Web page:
Tuesday, January 8, 2008

Women's Health

Blood Pressure Management for Women - Go (Soy) Nuts

Women who go nuts (soy nuts, that is) are likely to find a reduction in blood pressure and a healthier heart. Soy nuts are tasty, and provide an easily obtainable overall health benefit for women.

A handful of unsalted, roasted soy nuts daily can significantly reduce both systolic and diastolic blood pressure. The women who took part in this referenced study ate 1/2cup of soy nuts and took a thirty minute walk each day. All the women were also required to maintain an overall healthy diet. The results yielded a 15mm/Hg drop in systolic blood pressure and 6mm/Hg drop in diastolic blood pressure. This equates to the same effect as taking a blood pressure medication.

Even if your blood pressure is normal at age 55, you still run a 90% lifetime risk of developing high blood pressure, increasing the risk of cardiovascular disease. The chance of developing cardiovascular disease becomes twice that with even minor blood pressure elevations. You can cut your risk of coronary heart disease by 6% by lowering the diastolic (bottom number) blood pressure by just 2mm/Hg.

The current thinking is that the Isoflavin content of soy nuts is as protective to the heart as estrogen.

Besides ingesting this specific form of soy protein, women should take note of the following dietary guidelines:

Take 1200mg of Calcium daily.
Limit your total cholesterol intake to less than 200mg/day.
Limit your carbohydrate intake to 55% of your total calories. Total fat intake should be 30% daily (12% monounsaturated, 11% polyunsaturated,(≤
7% saturated).
Eat two meals containing fatty fish per week.
If you have existing high blood pressure, limit your salt intake to

Ref: Welty FK, Lee KS, Lew NS, Zhou JR
Arch Intern Med. 2007;167:1060-1067

Meal Suggestion (modified from "Everday Food")

Salmon steaks with white-beans and olive
4 salmon steaks, about 8 oz. each
2 cans (14oz) cannelli beans
2 Tbsp. olive oil
2 Tbsp. Lemon juice
1/2 cup pitted Kalamata olives, halved

1. Heat broiler with rack set 4in. from heat. Line a rimmed baking sheet with
aluminum foil. Place salmon on baking sheet; season to taste.
Broil until opaque throughout, 10-12 minutes.

2. While the salmon is broiling heat 2 Tbsp. oil in a large skillet over medium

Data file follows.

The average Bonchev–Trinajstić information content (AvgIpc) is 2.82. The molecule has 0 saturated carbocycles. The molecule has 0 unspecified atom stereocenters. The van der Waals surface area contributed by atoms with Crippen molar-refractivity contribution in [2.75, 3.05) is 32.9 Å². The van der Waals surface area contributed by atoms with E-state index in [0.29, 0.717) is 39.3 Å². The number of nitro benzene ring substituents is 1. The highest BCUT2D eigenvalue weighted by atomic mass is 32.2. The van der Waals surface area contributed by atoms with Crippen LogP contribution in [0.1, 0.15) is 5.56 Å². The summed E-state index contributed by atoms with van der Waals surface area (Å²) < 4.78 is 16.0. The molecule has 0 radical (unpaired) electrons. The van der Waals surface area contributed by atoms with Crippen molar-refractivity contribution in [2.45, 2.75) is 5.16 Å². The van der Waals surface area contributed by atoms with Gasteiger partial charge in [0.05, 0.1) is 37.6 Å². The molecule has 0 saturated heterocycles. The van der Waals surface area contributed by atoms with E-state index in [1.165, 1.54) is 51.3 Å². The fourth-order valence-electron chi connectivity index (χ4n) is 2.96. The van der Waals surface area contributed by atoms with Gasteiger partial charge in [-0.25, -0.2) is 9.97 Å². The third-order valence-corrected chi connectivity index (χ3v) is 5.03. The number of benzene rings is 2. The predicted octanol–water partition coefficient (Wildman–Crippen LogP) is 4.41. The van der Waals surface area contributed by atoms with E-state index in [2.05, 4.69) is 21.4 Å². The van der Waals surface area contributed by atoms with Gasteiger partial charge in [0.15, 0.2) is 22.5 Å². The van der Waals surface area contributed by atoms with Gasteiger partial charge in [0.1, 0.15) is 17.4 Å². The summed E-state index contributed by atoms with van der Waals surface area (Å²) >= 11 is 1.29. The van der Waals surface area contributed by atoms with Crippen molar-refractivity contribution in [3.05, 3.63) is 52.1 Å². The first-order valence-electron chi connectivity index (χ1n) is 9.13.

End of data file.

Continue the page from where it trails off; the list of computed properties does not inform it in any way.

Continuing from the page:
heat. Add 2 14 oz. cans cannellini beans, rinsed and drained and season to
taste. Cook about 2-4 minutes or until warmed throughout. You can add some
water after cooking if the beans are dry. After cooking stir in some lemon
juice for added flavor.

Acute Coronary Syndrome Misdiagnosed in Women

Women often have different symptoms of acute coronary syndrome than men. Women who experience heart attacks are more likely to die when compared to men. Women also experience heart attacks on the average of ten years later than men.

It is now thought that the diagnosis of acute coronary syndrome, (MI, heart attack) is frequently missed in women because women have symptoms that are not recognized. Women are more likely to have symptoms of palpitations, upper back pain, shortness of breath, indigestion, loss of appetite, cough, dizziness, weakness and fatigue rather than chest pain. This has lead to misdiagnosis. In a recent large study it was found that approximately one third of patients who are having a heart attack had no symptoms of chest pain and that women were the least likely to have any chest pain.

The message about heart attacks will remain the same for now, but research suggests that a different approach toward the recognition of heart attack symptoms should be presented. It would probably be more valuable to instruct the public that symptoms of heart attack can vary. A new approach might prevent delays in treatment. Targeted research that includes the collection of hospital data should be pursued in order to provide a different standard of teaching regarding heart attack symptoms and when to seek help.

Ref: Arch Intern Med. 2007;167:2396, 2405-2413.

Helpful links:
Go Red for Women
More Tips for Heart Health from Healthy Inspirations